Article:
Explore Funding for Research and Innovation for Food Security

Global food securityBy 2050 the world population is expected to rise over 9 billion, placing increased pressure on research institutions to provide the industry with new solutions to feed the world population and to develop more sustainable food systems. Accordingly, the government is committed to making the UK a global leader in key areas of agricultural technology, innovation and sustainability with investments of £160 million into the Agri-Tech Strategy and £75 million from the Technology Strategy Board.

The event ‘Working Together to Achieve Global Food Security’, taking place on Thursday, 18th September 2014 (9am – 4.30pm) in Central London, will give a detailed insight into the July 2013 ‘UK Agricultural Technologies Strategy’ and focus on ways how higher education institutions can access funding for research into agricultural technology, innovation and sustainability.

KEY SPEAKER – Technology Strategy Board

Ian Meikle, Head of Agriculture and Food at TECHNOLOGY STRATEGY BOARD will be speaking about funding research and innovation for food security in the UK and the £75 million of investment over the next five years for technological research and development.


– Promoting research done by institutes and university departments at the fore of scientific research on agriculture and agricultural technologies

– Working to effectively deliver the ‘UK Strategy for Agricultural Technologies’ with targeted funding and stronger leadership

– Forging successful partnerships between academia and global organisations

– Raising awareness of innovative research within the agricultural and soil science communities that will play a major role in food security and sustainability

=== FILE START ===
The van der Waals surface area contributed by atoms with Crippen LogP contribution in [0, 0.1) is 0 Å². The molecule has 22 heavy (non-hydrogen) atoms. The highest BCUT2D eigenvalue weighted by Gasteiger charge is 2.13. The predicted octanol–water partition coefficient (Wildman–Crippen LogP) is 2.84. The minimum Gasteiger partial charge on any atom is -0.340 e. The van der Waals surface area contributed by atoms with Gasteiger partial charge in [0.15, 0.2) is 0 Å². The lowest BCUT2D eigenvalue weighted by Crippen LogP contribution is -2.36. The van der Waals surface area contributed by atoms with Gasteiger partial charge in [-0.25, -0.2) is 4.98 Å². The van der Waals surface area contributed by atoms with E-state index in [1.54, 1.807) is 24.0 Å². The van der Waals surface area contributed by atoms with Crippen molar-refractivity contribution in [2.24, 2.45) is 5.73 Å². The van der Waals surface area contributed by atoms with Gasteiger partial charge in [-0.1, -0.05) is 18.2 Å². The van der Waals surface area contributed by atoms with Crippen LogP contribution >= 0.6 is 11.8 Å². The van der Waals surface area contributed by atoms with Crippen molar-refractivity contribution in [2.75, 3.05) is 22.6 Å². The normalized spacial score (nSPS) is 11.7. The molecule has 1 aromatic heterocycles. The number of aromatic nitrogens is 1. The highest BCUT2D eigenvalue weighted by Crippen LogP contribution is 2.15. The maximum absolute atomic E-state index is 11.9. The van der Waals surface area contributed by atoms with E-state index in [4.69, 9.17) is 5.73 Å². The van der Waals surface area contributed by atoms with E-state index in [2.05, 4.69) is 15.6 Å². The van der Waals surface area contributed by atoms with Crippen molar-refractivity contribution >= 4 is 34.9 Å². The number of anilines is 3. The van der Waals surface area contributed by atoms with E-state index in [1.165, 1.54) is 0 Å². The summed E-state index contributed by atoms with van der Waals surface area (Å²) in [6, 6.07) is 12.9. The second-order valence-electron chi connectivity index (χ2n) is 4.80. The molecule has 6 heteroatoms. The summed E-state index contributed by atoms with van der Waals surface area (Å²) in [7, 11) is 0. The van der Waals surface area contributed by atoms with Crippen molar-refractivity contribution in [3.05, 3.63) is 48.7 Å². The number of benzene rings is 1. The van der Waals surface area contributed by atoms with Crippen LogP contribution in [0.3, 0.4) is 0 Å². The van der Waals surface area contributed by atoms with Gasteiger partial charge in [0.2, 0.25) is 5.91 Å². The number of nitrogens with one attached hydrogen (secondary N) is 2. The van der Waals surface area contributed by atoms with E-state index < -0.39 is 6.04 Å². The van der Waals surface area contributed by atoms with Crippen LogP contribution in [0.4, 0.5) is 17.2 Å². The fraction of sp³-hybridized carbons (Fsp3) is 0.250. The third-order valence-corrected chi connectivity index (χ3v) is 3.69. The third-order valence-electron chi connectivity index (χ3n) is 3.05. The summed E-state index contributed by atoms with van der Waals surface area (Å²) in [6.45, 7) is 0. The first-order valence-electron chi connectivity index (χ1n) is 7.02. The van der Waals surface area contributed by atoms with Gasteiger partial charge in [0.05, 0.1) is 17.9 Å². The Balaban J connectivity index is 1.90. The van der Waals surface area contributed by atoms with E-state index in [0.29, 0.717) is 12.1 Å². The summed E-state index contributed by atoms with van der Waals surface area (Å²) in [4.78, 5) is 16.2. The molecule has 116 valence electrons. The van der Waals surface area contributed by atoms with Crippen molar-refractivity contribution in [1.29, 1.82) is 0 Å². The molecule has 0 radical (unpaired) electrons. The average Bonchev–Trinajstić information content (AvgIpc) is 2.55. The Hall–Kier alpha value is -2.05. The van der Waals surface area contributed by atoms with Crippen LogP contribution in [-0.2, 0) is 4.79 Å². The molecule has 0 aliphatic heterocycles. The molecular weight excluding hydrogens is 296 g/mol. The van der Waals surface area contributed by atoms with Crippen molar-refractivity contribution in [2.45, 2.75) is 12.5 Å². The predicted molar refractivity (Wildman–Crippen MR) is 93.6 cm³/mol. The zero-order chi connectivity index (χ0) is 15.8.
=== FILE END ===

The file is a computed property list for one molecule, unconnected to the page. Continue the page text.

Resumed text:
Book online: http://email.insidegovernment.co.uk/c/1gr2LlDr7aUnDXQWdg8xnWAMm or call 020 7550 5937 to secure your place today!

BBSRC-Brazil (FAPESP) Joint Funding of Research


Co-funded support for research projects involving international collaboration between the UK and Brazil in any areas of science within the remits of the Biotechnology and Biological Sciences Research Council (BBSRC) and the State of Säo Paulo Research Foundation (FAPESP).

The Biotechnology and Biological Sciences Research Council (BBSRC) and the State of Säo Paulo Research Foundation (FAPESP) have agreed a joint Memorandum of Understanding (MoU) to co-fund and support collaborative research projects by UK/Brazilian partnerships.

The MoU aims to encourage and support collaborative projects that cut across national boundaries and involve international collaborative teams. Both agencies are charged with fostering and supporting academic research for their respective nations and recognise that the best research in all countries may be delivered by working with the best researchers internationally.